Most fascinatingly, Chua’s exposition of what he terms the Singaporean regime’s commitment to “communitarianism” may lead one to reconsider the meaning of “social” in “social democracy.” After reading this book, one may even be tempted to argue that Singapore is—because of its rejection of many liberal tenets—not just a wayward example, but rather the best and purest example, of social democracy in the contemporary era… [click here to continue to read full text]

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*Review of Chua Beng Huat’s (蔡明發) Liberalism Disavowed: Communitarianism and State Capitalism in Singapore originally published in Mekong Review by T. F. Rhoden; photo image credit at top of this re-post is a screenshot from Episode 6 of 宇宙よりも遠い場所 via reviewer Guan Zhen Tan at Mothership.sg. Unless otherwise stated, all posts on this website are under Creative Commons license.

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Malay Sketches

Review of Alfian Sa’at’s Malay Sketches (Gaudy Boy, 2018)

Review

Exploring identity in a multi-ethnic community through fiction can be a sensitive subject. The importance people place on identity is often a prickly topic these days—especially in multi-religious, multiracial communities like that of Singapore’s five and a half million citizens. In November 2017, the Singaporean Institute of Policy Studies presented evidence that for the first time more Singaporeans identify with the city-state than with their own ethnic lineage. The remaining half of survey respondents, however, still felt a “simultaneous” identity of both Singaporean and racial heritage.

Yet these statistics only go so far in understanding the subject’s sensitivity for many people. Alfian Sa’at’s Malay Sketches is a short story collection that achieves a balance between the sensitive nature of analyzing race and ethnicity from the perspective of a minority and a playful inventiveness by making the discussion seem lighthearted. First published in 2012 by Ethos Books, it be will released early in 2018 for the international market by the new imprint Gaudy Boy.

In ethnically-Chinese dominated Singapore, Aflian’s perspective in these short stories is valuable for investigating the daily lives of those individuals who may not fit the stereotypical, Chinese-looking Singaporean. Alfian, who is himself a Singaporean Muslim of mixed Hakka, Javanese, and Minangkabau descent, is a creative interpreter of Singapore’s unique society for outsiders.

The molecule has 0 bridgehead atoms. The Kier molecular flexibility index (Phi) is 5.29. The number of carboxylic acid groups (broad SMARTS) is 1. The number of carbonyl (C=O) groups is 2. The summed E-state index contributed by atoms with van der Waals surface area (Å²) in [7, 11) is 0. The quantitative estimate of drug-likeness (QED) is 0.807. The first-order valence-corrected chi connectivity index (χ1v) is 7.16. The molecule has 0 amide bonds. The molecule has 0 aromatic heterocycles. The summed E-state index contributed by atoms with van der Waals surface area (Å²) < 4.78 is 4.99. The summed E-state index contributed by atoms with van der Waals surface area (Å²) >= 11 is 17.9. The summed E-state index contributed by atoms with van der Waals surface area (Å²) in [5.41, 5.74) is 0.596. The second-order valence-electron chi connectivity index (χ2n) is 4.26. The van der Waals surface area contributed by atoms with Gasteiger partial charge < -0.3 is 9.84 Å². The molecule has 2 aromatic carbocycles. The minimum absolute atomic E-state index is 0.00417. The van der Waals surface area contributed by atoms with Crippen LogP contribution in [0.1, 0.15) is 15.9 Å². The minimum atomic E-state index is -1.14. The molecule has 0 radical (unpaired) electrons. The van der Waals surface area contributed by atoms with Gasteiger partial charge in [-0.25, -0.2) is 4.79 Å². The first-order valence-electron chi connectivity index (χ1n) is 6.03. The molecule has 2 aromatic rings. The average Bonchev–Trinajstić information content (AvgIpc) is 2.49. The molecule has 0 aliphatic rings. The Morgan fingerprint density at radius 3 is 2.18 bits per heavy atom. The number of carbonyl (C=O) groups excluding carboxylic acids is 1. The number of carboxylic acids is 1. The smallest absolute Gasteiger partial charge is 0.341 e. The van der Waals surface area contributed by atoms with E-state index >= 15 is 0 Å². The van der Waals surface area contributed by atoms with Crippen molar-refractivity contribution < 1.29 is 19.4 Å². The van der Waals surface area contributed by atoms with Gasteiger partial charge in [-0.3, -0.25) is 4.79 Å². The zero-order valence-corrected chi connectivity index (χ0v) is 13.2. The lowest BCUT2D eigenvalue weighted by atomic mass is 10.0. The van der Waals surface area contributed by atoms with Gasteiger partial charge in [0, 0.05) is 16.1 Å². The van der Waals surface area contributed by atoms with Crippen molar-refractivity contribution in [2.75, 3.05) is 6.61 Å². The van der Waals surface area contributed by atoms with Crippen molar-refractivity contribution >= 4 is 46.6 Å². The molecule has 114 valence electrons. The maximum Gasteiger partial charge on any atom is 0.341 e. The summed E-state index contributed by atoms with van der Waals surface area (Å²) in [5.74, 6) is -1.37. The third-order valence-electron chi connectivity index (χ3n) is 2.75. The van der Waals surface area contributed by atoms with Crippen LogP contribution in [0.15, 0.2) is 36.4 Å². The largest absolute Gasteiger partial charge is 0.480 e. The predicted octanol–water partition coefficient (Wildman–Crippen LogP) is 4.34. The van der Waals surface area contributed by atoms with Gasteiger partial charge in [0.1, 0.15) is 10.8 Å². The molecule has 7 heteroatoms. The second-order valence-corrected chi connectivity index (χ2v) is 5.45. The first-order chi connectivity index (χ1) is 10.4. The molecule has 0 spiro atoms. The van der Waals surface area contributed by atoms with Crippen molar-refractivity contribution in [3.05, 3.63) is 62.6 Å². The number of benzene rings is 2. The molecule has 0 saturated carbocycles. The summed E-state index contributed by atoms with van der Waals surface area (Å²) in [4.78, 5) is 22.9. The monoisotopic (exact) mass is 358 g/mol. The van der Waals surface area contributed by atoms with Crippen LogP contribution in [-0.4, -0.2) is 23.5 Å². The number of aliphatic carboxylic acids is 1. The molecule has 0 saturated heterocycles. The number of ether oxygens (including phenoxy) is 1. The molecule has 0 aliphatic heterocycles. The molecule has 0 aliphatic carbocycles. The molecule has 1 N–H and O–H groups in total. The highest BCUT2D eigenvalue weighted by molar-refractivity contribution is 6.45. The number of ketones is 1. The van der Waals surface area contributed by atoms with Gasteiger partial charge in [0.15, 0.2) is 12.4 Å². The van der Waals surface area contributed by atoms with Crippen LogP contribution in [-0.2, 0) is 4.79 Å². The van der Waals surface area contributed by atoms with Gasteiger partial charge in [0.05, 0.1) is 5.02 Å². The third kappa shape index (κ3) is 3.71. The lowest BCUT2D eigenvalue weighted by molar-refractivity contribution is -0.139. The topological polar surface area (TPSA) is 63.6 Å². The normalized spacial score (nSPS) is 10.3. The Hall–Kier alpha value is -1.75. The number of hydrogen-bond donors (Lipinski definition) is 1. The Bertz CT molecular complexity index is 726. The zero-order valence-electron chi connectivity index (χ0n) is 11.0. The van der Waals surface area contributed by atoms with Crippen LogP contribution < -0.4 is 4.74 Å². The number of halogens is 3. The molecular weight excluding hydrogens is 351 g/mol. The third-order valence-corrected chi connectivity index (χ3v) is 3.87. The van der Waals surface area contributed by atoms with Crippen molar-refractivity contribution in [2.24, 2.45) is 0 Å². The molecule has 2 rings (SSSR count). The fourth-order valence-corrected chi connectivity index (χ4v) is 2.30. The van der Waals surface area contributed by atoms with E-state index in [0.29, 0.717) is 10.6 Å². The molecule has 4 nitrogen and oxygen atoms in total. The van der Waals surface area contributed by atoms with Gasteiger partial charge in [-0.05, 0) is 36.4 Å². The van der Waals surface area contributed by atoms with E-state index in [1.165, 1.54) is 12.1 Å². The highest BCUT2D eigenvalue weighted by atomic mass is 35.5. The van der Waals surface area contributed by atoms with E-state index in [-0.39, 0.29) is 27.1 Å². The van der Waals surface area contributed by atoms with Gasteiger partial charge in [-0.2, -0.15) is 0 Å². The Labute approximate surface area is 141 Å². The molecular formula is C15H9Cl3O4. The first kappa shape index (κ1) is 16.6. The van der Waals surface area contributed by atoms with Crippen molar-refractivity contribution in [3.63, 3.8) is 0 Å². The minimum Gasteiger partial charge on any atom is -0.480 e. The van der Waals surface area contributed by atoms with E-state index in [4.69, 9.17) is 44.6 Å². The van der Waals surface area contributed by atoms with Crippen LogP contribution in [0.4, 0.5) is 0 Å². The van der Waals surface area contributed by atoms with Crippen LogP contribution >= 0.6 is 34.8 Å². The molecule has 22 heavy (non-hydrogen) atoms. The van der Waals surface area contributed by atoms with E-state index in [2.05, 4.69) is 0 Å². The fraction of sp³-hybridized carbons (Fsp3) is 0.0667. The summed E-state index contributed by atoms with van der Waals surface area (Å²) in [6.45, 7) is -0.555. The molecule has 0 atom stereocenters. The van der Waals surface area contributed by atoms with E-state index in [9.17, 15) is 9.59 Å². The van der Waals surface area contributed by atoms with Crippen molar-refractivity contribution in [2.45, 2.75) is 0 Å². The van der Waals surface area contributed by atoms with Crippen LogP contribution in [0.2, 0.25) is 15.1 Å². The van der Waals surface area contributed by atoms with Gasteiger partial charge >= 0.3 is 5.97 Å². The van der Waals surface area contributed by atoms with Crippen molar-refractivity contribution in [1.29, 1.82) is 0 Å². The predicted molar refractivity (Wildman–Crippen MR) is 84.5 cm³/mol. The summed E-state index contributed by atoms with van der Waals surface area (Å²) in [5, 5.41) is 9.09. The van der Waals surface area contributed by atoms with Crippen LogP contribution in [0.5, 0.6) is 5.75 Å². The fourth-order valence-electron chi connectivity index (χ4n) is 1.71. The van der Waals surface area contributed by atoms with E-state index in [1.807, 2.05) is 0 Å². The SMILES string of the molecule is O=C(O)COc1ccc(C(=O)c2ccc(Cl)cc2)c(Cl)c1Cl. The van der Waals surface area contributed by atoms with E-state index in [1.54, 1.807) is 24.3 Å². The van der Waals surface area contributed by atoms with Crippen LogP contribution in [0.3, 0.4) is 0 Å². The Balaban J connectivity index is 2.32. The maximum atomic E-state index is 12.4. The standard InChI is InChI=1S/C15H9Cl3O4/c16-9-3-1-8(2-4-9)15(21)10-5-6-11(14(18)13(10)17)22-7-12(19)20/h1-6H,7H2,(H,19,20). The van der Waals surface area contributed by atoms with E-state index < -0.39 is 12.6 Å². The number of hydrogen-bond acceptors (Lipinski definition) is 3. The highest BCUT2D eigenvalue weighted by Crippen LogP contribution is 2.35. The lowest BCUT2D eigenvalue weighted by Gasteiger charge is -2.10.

In total, Malay Sketches contains forty-eight stories. Some stories are… [click here to continue to read full text]

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*Review originally published in Asian Review of Books by T. F. Rhoden; photo image credit of Singaporean Islamic Hub for this re-post goes to this 32cravenfan. Unless otherwise stated, all posts on this website are under Creative Commons license.

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Trivialities About Me and Myself

A review by T. F. Rhoden of Yeng Pway Ngon’s Trivialities About Me and Myself, translated by Howard Goldblatt.

Outsider views of Singapore suffer from numerous preconceptions and generalizations, many the result of sometimes humorous foreign venting in online forums about the city-state’s overweening legal apparatus and legal codes. Yet Singapore is affluent and materially developed by any measure.

Nor is Singapore widely known as a place of literature, but that is at least in part because much of the city’s life lies behind language barriers. This perception is exacerbated by a national campaign, promoted by the city to advertise its strength as a destination for foreign investment rather than a cultural hub.

The novel Trivialities About Me and Myself by Yeng Pway Ngon does two things splendidly to disabuse these notions. First, the novel is a much-needed corrective to the usual stereotypes. The author, a winner of the Singapore Literature Prize and the Southeast Asian Writers Award as well as a prolific poetic, utilizes his work to critique the technocratic veneer of the island nation.

Second, the book employs a theme of the human condition as it intersects with modernity. Big words often used to describe Singapore’s experience of modernity—industrialization, modernization, legalization, and now financialization—do not tell us much about the personal level. Rather, this novel is about one man’s struggle with a breakneck world of change. Though the color is local, the story is global.